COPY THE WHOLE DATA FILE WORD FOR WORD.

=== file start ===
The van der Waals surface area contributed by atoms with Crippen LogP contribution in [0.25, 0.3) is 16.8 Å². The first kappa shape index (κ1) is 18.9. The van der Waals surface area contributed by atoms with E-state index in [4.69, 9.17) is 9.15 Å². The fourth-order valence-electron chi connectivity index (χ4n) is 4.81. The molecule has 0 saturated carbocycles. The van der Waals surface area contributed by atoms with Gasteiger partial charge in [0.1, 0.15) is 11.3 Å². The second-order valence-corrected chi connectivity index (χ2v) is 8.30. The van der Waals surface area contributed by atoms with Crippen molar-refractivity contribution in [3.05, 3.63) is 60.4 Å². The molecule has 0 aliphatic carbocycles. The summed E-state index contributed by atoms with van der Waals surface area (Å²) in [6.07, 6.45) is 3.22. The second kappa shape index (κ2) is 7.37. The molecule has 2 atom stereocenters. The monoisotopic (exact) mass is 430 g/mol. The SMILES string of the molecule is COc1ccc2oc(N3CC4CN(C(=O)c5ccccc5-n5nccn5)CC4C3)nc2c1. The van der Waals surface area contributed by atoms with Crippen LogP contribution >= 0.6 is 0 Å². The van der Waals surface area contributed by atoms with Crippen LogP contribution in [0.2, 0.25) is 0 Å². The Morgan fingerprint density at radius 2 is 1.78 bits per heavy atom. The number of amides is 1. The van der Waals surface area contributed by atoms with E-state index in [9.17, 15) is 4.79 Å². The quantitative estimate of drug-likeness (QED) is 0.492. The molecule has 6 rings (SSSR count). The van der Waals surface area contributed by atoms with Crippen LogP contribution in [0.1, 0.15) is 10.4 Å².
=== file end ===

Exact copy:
The van der Waals surface area contributed by atoms with Crippen LogP contribution in [0.25, 0.3) is 16.8 Å². The first kappa shape index (κ1) is 18.9. The van der Waals surface area contributed by atoms with E-state index in [4.69, 9.17) is 9.15 Å². The fourth-order valence-electron chi connectivity index (χ4n) is 4.81. The molecule has 0 saturated carbocycles. The van der Waals surface area contributed by atoms with Gasteiger partial charge in [0.1, 0.15) is 11.3 Å². The second-order valence-corrected chi connectivity index (χ2v) is 8.30. The van der Waals surface area contributed by atoms with Crippen molar-refractivity contribution in [3.05, 3.63) is 60.4 Å². The molecule has 0 aliphatic carbocycles. The summed E-state index contributed by atoms with van der Waals surface area (Å²) in [6.07, 6.45) is 3.22. The second kappa shape index (κ2) is 7.37. The molecule has 2 atom stereocenters. The monoisotopic (exact) mass is 430 g/mol. The SMILES string of the molecule is COc1ccc2oc(N3CC4CN(C(=O)c5ccccc5-n5nccn5)CC4C3)nc2c1. The van der Waals surface area contributed by atoms with Crippen LogP contribution >= 0.6 is 0 Å². The van der Waals surface area contributed by atoms with Crippen LogP contribution in [0.2, 0.25) is 0 Å². The Morgan fingerprint density at radius 2 is 1.78 bits per heavy atom. The number of amides is 1. The van der Waals surface area contributed by atoms with E-state index in [9.17, 15) is 4.79 Å². The quantitative estimate of drug-likeness (QED) is 0.492. The molecule has 6 rings (SSSR count). The van der Waals surface area contributed by atoms with Crippen LogP contribution in [0.1, 0.15) is 10.4 Å².